… for the first of the season’s catering events.
Cook and the team got off to a gentle start looking after 21 people for a couple of days in a very grand house in Suffolk. This wasn’t the first time at this particular venue and so, to continue the metaphor, we knew the ropes.
During a break in the proceedings I spotted an idea for a painting. I enjoy watching shadows and big houses with strange lighting always seem to have plenty of them.
I’ve found a use for the two small brackets that I’d had cut out and folded by the laser-cutting people. They’re perfect for the rear bulkhead and because they’re detachable, I can still gain access to the spare wheel brace if there’s a problem (there’s quite a lot of weight hanging on the back). I showed the door handle the polishing wheel and although I thought it would need to be re-nickled, I was pleasantly surprised at the way it came back to life..
There’s just enough pitting on it to make it look right.
The back plate came up trumps as well although the nickel had worn off completely. I might still re-nickel that as it would be better to have a more or less consistent finish throughout on the same bit of equipment.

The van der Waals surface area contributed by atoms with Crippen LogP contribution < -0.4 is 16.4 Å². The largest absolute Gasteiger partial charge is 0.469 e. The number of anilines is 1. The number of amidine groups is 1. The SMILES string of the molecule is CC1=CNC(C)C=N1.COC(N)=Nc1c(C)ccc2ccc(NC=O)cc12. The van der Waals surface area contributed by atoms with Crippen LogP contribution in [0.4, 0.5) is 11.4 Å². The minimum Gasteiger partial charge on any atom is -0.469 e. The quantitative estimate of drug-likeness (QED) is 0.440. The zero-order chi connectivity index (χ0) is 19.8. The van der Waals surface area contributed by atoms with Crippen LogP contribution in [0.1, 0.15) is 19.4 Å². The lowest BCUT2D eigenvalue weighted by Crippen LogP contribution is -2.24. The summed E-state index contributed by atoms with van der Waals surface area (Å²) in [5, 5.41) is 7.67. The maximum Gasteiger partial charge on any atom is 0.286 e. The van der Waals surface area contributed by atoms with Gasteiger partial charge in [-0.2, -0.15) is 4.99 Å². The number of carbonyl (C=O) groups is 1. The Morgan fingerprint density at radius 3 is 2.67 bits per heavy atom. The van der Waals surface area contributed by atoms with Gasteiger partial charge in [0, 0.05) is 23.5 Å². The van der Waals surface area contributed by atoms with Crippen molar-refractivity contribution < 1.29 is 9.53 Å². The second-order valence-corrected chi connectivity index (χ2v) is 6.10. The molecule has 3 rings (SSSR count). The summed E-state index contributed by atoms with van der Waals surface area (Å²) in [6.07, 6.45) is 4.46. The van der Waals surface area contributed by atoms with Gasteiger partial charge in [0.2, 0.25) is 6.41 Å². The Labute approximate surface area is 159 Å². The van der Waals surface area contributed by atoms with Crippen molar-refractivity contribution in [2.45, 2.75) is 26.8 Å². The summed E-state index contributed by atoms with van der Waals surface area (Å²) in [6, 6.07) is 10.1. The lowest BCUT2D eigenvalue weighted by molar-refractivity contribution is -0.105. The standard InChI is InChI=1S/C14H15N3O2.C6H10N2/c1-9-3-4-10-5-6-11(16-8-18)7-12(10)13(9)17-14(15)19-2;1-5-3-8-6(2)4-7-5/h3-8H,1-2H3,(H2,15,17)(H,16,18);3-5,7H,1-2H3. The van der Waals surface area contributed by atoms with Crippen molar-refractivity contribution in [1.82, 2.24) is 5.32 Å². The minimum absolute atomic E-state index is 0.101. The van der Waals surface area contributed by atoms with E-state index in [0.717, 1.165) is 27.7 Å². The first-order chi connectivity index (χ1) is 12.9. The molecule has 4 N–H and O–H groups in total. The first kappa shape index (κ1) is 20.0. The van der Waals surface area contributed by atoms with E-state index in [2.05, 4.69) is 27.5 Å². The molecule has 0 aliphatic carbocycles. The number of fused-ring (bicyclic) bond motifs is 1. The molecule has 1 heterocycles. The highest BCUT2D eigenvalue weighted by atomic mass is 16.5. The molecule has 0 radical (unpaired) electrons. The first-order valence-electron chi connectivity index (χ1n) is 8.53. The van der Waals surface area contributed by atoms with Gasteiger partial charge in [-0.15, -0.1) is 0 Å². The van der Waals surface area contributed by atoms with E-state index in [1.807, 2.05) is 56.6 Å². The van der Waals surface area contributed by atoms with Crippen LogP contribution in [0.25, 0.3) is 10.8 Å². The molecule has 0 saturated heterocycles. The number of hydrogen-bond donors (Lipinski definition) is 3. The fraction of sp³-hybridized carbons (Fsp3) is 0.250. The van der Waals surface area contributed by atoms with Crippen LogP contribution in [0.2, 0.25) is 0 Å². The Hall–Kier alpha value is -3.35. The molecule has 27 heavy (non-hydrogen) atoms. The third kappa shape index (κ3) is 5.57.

The lower longerons at the tail have been tied together with a bolt and an aluminium plate – it’s all very rigid now.
Apart from shaping the skin support blocks behind the seats, I haven’t really been able to make a lot of progress this week. At one point I decided that perhaps I’d put the door in the wrong place and it should have been a couple of inches further back but the thought of moving it was too much, so it’s going to stay where it is. It was the forward cockpit coaming that threw up this anomaly and it looked as though the passenger side of the coaming was going to be further forward than the driver’s side – contrary to what might be expected. However, I think I’ve thunked a way round that by combining more of the coaming support with the top of the door and keeping the supporting blocks the same size on both sides.
Many years ago, I was introduced to the work of a Danish artist, Hammershoi. I was commissioned to reproduce one of his paintings and I think that it was his style and palette that first alerted me to the world – obviously not disconnected but still somehow separate to our own – of shadows.
I’m jolly glad not to have been a deck-hand in the period when this girl was a girl.